• Post Reply Bookmark Topic Watch Topic
  • New Topic
permaculture forums growies critters building homesteading energy monies living kitchen purity ungarbage community wilderness fiber arts art permaculture artisans regional education experiences global resources the cider press projects digital market permies.com all forums
this forum made possible by our volunteer staff, including ...
master stewards:
  • Nicole Alderman
  • raven ranson
  • Jocelyn Campbell
  • Julia Winter
stewards:
  • paul wheaton
  • Burra Maluca
  • Devaka Cooray
garden masters:
  • Anne Miller
  • Pearl Sutton
  • Joylynn Hardesty
  • Shawn Klassen-Koop
gardeners:
  • Joseph Lofthouse
  • Bill Crim
  • Mike Jay

2nd floor joists - are my 2x8x16s going to be strong enough?  RSS feed

 
Posts: 5
  • Mark post as helpful
  • send pies
  • Quote
  • Report post to moderator
I am building a shop/shed/barn all in one. it is going to have a Gambrel roof and a 2nd floor for storage. The plans I purchased said to use 2x6 for my 16 foot joist span. But I wanted to build it a little hardier so I bought 2x8x16.

I have been at this for over 3 years and have learned a lot. I have used 1/2x12"plywood for the gussets instead of 7/16x6"osb. 2x12x16 instead of 2x6x16 for the floor joist/bands. Used Cap blocks with 4"rock and gravel as base and black plastic over rock.
Everything is 16"OC instead of 24"OC.
Plans did not mention wall sheathing, I added 7/16 osb then Tyvek before my smart sideing.

But now i"m at the point of adding 2nd floor and I am thinking I need to upgrade to a 2x10x16 instead of the 2x8x16 that I already purchased. I bought the materials years ago so I can't exchange them but I don't want the floor to buckel or fall either. I thought that if the plans said to use 2x6x16 and I went to a 2x8x16 that I should be good, I'm not sure, after I looked into it.

What can I do?
Bite the bullet and buy the 2x10x16?
Double every other 2x8x16?
Use Blocking?
or a Multiple of each?

I am going to be storing some hay, house goods, seasonal items, furniture, a lot of things but nothing more than 30lbs per sq foot I think.

This is a warning to every one out there. You may think that "if I buy some plans and follow them then I'll be within code and if there is no code then i will be ok since its on a plan". NO not allways the case. Not all plans are done by certified architectural, engineering and technical designers.

Thank you. pictures to follow when camera/phone is fixed

P.S.  I just found out that my house wrap is wet as we unrolled it. Can we still use it some way?
 
pioneer
gardener
Posts: 1236
Location: Middle Tennessee
211
books cat chicken food preservation homestead cooking purity trees
  • Likes 1
  • Mark post as helpful
  • send pies
  • Quote
  • Report post to moderator
Hi Lloyd, welcome to permies.

Let me start by saying I am not a builder, or an engineer. I'll offer some free advice, which may be worth the price: nothing. :) I used to remodel houses, and I'm currently building a house, so I've dipped my toes in residential building. I myself would not span 16 feet with a 2x8. I have 2x12 floor joists in my new home, set at 16" on center, some spanning 14 feet, some 16 feet (the total span is 30 feet, with the 14 & 16 foot 2x12's attached to a beam going down the middle of the house). The engineer who drew the plans for my home originally had 2x10's for the floor joists, but I changed them to 2x12's because I want a rigid floor with minimal sag/flex, and I like to over engineer things to make them stronger. It's my opinion that code minimums are just that, a minimum, and I personally like to go a little above and beyond codes. I just went to the codes site to look at the residential building codes floor joist table, and while I was unable to copy the link to the image, I was able to take a screen shot of the top of the chart. You'll see that not only does the dimensional size of the lumber matter, but different species of wood have different load capacities. The following chart in its entirety can be found at https://codes.iccsafe.org/public/document/IRC2018/chapter-5-floors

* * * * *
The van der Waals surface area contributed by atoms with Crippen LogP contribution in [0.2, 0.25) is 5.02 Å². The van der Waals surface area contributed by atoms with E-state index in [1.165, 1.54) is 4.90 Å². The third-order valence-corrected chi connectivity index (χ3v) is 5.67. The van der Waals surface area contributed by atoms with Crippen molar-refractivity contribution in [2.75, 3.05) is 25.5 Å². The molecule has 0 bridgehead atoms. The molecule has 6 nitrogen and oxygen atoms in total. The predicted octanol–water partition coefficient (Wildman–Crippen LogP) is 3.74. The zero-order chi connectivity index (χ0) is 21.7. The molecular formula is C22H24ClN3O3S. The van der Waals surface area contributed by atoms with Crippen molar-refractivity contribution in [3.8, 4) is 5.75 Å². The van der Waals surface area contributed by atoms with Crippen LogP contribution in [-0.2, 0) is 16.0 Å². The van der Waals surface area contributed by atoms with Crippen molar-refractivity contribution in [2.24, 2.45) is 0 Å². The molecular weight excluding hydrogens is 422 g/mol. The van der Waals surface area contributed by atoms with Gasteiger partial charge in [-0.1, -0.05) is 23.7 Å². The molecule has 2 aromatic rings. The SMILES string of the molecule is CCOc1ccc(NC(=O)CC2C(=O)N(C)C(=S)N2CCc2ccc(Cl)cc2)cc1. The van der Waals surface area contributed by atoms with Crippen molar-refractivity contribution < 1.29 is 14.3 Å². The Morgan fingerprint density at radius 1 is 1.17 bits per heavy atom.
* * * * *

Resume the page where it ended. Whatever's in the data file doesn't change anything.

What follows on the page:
Hope this helps!
Screen-Shot-2018-09-10-at-1.36.40-PM.png
[Thumbnail for Screen-Shot-2018-09-10-at-1.36.40-PM.png]
 
Posts: 572
Location: Chicago/San Francisco
24
  • Mark post as helpful
  • send pies
  • Quote
  • Report post to moderator
There are many tables of span specs available, for both dimensional lumber and manufactured pieces.  Worth looking at 3 or 4 to get a feeling for what you're looking at and how they agree - or not. But it's not rocket science. Many of the specs are tied to the amount of sag allowed and acceptable, so you need a thought there. Then read various contractors  forums about "springy" floors to help flesh out your opinions.

Don't ever design to the lowest spec that will hold your average load. Maxing out specs leads to risky situations in many "edge" cases.  It's done only in special situations where somebody has thought a lot and decided the trade off is worth it.

Get smart about load. What happens when you DROP a large load, eg. a large hay bale? Buying and storing material for future work can add a lot of weight to one spot - eg. a few hundred sheets of gypsum board. OTOH, it also helps to have a realistic take on your actual use which may allow some serious savings. For example, in a barn, loft, etc., you may not care if the floor bounces and squeaks a little while still being well w/in it's load range.

I don't see how sistering  makes much sense because you still need to buy another load of lumber. Spend the needed to get the more appropriate material and keep install costs in the same ball park. Repurpose the other.

I assume you want big open space beneath, but one of the ways to deal w/loading problems is added support. So give those options some thought, if not as plan A, just to have looked at it with a level head before facing it in a dark alley, sorta speak.

I was a plumber and now I'm down to just remodeling/repairing 100 yr-old houses (for some 40 years). Presently cutting the legs off a big old garage and adding stem walls and new top plates courtesy of termites.


BTBT - BeenThereBrokenThat. <g>

Rufus
 
Lloyd Carter
Posts: 5
  • Mark post as helpful
  • send pies
  • Quote
  • Report post to moderator